Shakespeares Sonnets

Strengths and Weaknesses Of the Othello Play

July 30, 2020 by Essay Writer

A profound analysis of Shakespeare’s Othello’ reveals that the article had a number of strengths and weaknesses. Othello is the main character presented as a great warrior who commands respect from the way he speaks and carries out military tasks. These strengths failed to make his personal life admirable because of the weaknesses in marriage and his susceptibility to manipulations by his advisors who made him jealous.

The tragic play brought out a clear picture of racism and its role on gender. Despite this strength, Shakespeare failed to make his intentions clear about the character Lago’s. Besides, he did not present the protagonist’s fears and insecurities. There are other strengths and weaknesses of the play that can be identified as the play unfolds.

Shakespeare addresses issues surrounding racism, which had affected the peoples’ lives. The logical arguments in the article make the intended purpose to be easily achieved. The perceptions of the black community during this era were characterized by low opinions, being considered as second-class citizens. Despite the pressure from the society, Shakespeare did not present Othello as an inferior character. Although corrupt minded characters like Lago and Roderigo makes Othello look like a disgraceful person through their derogative talks, the protagonist remains an impressive, confident and well-spoken leader in the military. Othello was however torn apart in a dishonest manner which makes one question his soundness and degree of intellectuality. Shakespeare attracts a big audience through the presentation of racial tension. The tension culminated into sexual jealousy and other mind disturbing elements that converted Othello into a killer who even strangled his wife.

The play further brings out feminists viewpoints that make people understand women social values and status in the Elizabethan community. The patriarchal society is determined to restrict women’s freedom, suppress their voices and ensure they always subordinate themselves to men. To meet the expectations of the society, Bianca, Desdemona, and Emilia are forced to conduct themselves within the framework of the accepted ideologies that meet the requirements of the Elizabethan patriarchal society. Iago claims that his opinion against women is partly motivated by my revenge diet’ (2.1.316). Despite their low social status, women are an integral part of promoting peace within this society and ensure that social order is maintained.

Although Othello is passionate, he is not immune to sensitivity as he tries to fit in the sophisticated culture during the Renaissance. To fit into the foreign culture, the protagonist is capable of forming allies and even integrated through marriage, events that heighten their tragic stance against the antagonist, Iago. Although Othello might have wanted to uphold virtue through trust and love to all subjects, it is evident that as a leader, these aspects would have made him vulnerable to being too idealistic. The change of behavior to deal with enemies presents the realistic world of politics that was also supported by prominent philosophers like Niccolo Machiavelli.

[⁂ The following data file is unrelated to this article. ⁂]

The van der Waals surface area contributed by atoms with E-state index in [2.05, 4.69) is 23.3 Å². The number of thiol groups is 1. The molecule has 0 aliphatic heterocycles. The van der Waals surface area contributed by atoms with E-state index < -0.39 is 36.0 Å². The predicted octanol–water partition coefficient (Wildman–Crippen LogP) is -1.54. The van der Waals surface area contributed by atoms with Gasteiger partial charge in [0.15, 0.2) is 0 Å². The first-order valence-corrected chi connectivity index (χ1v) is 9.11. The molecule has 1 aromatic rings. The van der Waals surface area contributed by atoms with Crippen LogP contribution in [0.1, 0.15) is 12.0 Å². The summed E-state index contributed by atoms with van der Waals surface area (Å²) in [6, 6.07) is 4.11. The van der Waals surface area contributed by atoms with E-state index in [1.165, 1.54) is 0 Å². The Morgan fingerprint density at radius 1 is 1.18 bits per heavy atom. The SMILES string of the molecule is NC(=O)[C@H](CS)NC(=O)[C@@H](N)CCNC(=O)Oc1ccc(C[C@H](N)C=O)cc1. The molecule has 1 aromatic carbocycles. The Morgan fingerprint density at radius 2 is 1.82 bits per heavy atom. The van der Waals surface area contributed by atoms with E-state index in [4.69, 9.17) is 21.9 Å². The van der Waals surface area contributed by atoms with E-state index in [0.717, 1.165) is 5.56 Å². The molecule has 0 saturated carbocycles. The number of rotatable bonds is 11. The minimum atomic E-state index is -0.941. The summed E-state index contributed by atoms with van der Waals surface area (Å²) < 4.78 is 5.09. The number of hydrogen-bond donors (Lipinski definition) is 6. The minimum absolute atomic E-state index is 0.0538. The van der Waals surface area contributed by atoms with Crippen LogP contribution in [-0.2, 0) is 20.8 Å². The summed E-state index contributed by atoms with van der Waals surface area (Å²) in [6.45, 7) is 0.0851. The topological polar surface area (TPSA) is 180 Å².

Othello’ has a number of weaknesses despite the important lessons learned in the community. The language used was difficult to understand, forcing the reader to repeat some sections although the main idea was easy to follow. Othello can be considered as an unheroic character that is beyond redemption. He is insensitive to his actions’ enormity, always overwhelmed by the powerful emotions, among other aspects that questions the position of a noble soldier. Besides, Shakespeare lay more emphasis on IAGO, who stage manages almost all the actions in the play. Other characters seem to play an insignificant role towards the development of the article’s themes. Once he sets out the plan to destroy Othello, he plotted other mischievous acts to achieve this goal through subjecting other characters to suffering. IAGO’s extraordinary ability to convince other characters to act in ways that make his goals achievable makes him more influential than the protagonist. Ironically, everybody is fooled except Desdemona who is presented as a chaste woman.

Othello does not understand the gravity of the crimes committed although he realizes he made mistakes especially through approving killings. As a virtuous protagonist, he should confess instead of consoling himself in the final speech through his past good deeds. Desdemona murder was not divine and as a hero, he ought not to resort to suicide which is a transgression against the self. Although Iago’s punishment is mentioned, Shakespeare seems to dismiss the villain in order to concentrate on the protagonist’s act of expiation. If Othello is an intellectual as presented in the first acts of the play, he ought to have deeply evaluated Iago’s trickery techniques as a result of missing a military advisor’s position.